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Digital 3D uses polarization to make a 2D image appear three-dimensional. Typically used in movies, polarized glasses are required to see the 3D movement, but images can also be viewed without lenses, though they may appear blurry. Digital 3D does not use color variation, which used red, blue, and green to create 3D effects in older movies.
Human eyes are binocular. This means each eye sees a different portion of an image, and the two are combined to create one image in the brain. Traditional 3D images are color coded red and blue. Lenses worn with corresponding colors allow eyes to see images that appear to have depth beyond the screen. Using color variants can cause images to appear off color.
Digital 3D uses many of these concepts, but replaced color variants with polarization. Images are polarized and glasses worn with lenses made of different polarizations create a 3D effect. Movie theaters typically use one or two projectors to display digital 3D movies on screen. If one projector is used, a switch may be installed to control image polarization. When two projectors are used, images are displayed to both eyes simultaneously.
Digital 3D animation started slowly in movies. Chicken Little was first released in North America in 2005. Digital animation was used to create the film, which was later rendered for 3D viewing. Later, previously released movies, like The Nightmare Before Christmas, Toy Story, and Toy Story 2, were re-released as 3D movies.
Today, watching 3D movies on home television sets requires the use of 3D glasses. The electronics company Philips was the first to develop a home television that can display digital 3D images without glasses. With it, a lens is placed on the surface of the television to create a digital 3D effect. Traditional television stations or movies tend to appear blurry on this set, however, and consumers report that images can be distorted from certain angles.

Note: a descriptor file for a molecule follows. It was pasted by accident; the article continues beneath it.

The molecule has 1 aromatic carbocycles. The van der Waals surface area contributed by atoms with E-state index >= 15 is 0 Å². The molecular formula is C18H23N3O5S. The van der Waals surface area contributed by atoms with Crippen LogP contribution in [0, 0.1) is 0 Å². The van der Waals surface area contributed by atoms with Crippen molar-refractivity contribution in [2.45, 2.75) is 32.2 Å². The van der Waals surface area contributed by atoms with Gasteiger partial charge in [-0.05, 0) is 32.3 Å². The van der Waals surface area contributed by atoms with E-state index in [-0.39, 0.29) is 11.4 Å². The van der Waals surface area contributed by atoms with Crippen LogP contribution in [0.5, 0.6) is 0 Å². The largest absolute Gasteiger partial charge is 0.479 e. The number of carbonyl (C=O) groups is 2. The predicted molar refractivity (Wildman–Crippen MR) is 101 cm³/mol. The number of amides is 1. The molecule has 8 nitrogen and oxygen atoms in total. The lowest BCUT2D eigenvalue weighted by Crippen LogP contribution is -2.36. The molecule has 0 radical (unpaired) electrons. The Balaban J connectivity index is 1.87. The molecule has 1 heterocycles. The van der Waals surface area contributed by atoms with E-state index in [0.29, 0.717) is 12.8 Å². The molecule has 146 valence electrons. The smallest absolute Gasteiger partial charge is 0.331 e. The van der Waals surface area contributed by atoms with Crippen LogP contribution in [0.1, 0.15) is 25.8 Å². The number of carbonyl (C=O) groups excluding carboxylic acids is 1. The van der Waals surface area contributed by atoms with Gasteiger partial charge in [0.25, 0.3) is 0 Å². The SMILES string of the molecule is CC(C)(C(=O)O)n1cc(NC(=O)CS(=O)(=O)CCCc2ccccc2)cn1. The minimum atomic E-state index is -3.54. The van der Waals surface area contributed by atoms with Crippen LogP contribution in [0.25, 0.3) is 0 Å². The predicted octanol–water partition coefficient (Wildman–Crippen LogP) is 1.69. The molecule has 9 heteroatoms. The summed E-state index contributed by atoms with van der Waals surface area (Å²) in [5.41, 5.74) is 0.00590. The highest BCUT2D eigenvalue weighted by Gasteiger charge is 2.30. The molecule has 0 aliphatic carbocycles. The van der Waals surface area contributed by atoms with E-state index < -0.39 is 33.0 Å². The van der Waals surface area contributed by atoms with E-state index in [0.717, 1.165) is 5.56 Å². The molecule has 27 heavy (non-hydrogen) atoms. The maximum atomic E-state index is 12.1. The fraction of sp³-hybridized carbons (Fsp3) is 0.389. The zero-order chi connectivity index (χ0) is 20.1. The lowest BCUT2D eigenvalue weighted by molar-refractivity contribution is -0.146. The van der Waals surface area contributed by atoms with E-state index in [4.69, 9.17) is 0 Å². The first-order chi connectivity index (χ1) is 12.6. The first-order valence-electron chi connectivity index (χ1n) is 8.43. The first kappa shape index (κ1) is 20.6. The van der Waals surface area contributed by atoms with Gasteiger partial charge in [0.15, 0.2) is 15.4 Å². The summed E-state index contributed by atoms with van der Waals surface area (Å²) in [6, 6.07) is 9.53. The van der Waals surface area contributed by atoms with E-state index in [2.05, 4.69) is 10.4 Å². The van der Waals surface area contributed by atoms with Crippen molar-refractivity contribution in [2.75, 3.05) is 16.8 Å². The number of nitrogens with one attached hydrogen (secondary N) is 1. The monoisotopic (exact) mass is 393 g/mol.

Digital 3D images are also found on the Internet. These images do not use the same 3D technology as movies and television. Usually, these use shadows and movement to trick viewers into seeing what appears to be a 3D image on screen. Digital art and computer wallpapers are also commonly found in digital 3D.
One of the more popular 3D art pieces is the autostereogram. The images represent a 3D picture placed within a 2D work of art. When eyes are forced out of focus, a second image can typically be seen. Some viewers report feeling a pulling of eye muscles as they concentrate on one of these hidden pictures.
Is digital 3D here to stay, or do you think it is just a trend to earn more money at the box office?
Personally, I think it is great for action movies that have been made in digital 3D because it really makes things more exciting. There is nothing like feeling the need to dodge debris while nibbling on snacks.
My gripe is producers trying to make everything in digital 3D by converting movies to this format after they are filmed. I find the quality lower and really, with something like Clash of the Titans, it was just a terrible idea. Watch it yourself and you can really see the difference from something that was filmed specifically for 3D.
I think the move to digital 3D has been helping movie producers create a more intense experience for audiences. I have also noticed that over time my headaches have lessened while watching these films and I have been better able to enjoy the effect.
In order to avoid getting eyestrain with the new digital 3D I recommend you find one place to look in each scene and concentrate there. Usually you will find the onscreen cues easy to follow, as the director always has a focus.
I used to let my eyes wander a lot, and it will give you a horrible headache if you are trying to look at any of the unfocused areas. I think it takes a bit of practice to not stare at other spots on screen and expect them to pop into focus.